The Extension Osnap enables you to snap to some point along the imaginary extension of a line, arc or polyline segment. To use this osnap, you must hover the cursor over the end of the line you want to extend. When the line end is found, a small cross appears at the endpoint and a dashed extension line is displayed from the endpoint to the cursor, providing the cursor remains close to the extension. The Snap Tip for Extension also includes the relative polar co-ordinate of the current cursor position. This can be a useful guide for positioning your next pick point. The co-ordinate includes a distance from the endpoint and the angle of the extension. In the case of the arc extension, the Snap Tip displays the distance along the arc. See the Using Co-ordinates tutorial for more information on polar co-ordinates.

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### Center

 Toolbar Object Snap Pull-down Shift + Right Click Center Keyboard CEN (when picking)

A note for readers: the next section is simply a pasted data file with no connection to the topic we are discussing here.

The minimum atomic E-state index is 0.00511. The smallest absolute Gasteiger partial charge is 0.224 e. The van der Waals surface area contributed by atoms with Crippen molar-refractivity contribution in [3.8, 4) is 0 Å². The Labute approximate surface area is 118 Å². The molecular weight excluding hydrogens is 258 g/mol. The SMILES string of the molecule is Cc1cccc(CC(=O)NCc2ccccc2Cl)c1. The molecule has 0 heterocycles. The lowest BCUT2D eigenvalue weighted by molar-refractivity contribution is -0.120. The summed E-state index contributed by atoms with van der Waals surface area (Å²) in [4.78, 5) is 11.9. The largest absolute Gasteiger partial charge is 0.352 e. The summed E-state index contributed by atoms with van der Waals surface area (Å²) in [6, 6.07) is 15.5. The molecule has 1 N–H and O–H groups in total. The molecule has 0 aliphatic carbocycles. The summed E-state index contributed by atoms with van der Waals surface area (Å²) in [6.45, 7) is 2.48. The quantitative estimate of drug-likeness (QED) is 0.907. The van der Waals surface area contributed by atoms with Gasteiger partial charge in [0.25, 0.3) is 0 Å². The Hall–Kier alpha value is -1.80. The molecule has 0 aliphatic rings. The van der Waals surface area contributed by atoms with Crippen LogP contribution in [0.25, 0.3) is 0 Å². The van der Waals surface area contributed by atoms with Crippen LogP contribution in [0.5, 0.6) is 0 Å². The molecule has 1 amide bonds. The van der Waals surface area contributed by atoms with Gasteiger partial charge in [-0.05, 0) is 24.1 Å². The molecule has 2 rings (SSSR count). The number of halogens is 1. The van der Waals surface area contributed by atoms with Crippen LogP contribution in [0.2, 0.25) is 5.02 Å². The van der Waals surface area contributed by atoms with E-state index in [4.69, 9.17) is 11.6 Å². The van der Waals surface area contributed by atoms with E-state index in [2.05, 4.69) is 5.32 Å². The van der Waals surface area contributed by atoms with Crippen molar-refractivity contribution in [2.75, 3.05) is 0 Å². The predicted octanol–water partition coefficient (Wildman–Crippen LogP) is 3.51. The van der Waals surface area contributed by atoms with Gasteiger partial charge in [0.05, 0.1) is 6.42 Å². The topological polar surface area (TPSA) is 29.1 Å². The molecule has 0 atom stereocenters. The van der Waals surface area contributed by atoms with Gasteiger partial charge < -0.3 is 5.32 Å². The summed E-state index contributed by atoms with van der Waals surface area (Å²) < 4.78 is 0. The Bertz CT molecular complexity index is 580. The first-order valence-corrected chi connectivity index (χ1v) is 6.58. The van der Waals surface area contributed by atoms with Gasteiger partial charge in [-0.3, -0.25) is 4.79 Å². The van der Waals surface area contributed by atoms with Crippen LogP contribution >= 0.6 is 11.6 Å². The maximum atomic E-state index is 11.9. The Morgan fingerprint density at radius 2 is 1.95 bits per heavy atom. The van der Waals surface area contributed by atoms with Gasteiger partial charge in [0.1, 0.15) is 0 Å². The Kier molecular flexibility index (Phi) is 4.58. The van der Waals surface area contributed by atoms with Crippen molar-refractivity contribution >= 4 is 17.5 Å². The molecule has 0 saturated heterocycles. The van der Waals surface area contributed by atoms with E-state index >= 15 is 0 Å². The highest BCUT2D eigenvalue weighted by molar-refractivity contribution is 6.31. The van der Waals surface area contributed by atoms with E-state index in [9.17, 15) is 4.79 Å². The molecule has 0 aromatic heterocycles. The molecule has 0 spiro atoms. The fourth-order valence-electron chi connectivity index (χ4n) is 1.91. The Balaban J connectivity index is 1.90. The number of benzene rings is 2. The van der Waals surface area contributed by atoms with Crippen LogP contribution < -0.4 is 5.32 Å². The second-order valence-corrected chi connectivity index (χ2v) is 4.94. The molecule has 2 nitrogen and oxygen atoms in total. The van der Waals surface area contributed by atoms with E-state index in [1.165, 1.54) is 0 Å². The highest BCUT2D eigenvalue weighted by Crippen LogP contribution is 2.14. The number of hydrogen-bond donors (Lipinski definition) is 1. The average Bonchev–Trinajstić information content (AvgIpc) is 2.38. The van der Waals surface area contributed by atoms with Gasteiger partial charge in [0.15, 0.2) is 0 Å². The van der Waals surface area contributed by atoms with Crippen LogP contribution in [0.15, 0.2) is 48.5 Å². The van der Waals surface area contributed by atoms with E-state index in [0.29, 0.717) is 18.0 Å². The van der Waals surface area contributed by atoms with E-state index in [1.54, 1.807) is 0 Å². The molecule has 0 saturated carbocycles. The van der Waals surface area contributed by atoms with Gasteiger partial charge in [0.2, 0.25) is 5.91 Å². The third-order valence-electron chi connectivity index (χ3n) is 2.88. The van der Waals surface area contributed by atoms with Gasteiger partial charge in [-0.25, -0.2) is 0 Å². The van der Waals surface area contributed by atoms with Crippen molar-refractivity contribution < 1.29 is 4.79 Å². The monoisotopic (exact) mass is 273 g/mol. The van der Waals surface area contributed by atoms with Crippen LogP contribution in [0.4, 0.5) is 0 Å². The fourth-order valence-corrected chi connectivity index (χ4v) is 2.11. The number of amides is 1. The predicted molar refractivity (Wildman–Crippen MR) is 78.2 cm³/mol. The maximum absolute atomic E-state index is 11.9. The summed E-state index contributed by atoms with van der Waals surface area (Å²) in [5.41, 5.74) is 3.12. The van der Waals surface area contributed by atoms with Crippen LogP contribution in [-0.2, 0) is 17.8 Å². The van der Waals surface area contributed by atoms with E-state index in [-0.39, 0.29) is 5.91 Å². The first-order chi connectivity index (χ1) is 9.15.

The Center Osnap snaps to the centre of a circle, arc or polyline arc segment. The cursor must pass over the circumference of the circle or the arc so that the centre can be found. This often causes some confusion for new users.

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 Toolbar Object Snap Pull-down Shift + Right Click Quadrant Keyboard QUA or QUAD (when picking)

The Quadrant Osnap snaps to one of the four circle quadrant points located at north, south, east and west or 90, 270, 0 and 180 degrees respectively.

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### Tangent

 Toolbar Object Snap Pull-down Shift + Right Click Tangent Keyboard TAN (when picking)

The Tangent Osnap snaps to a tangent point on a circle. This osnap works in two ways. You can either draw a line from a point to the tangent point (see illustration) or you can draw a line from a tangent point, the latter is referred to as the "Deferred Tangent" snap mode.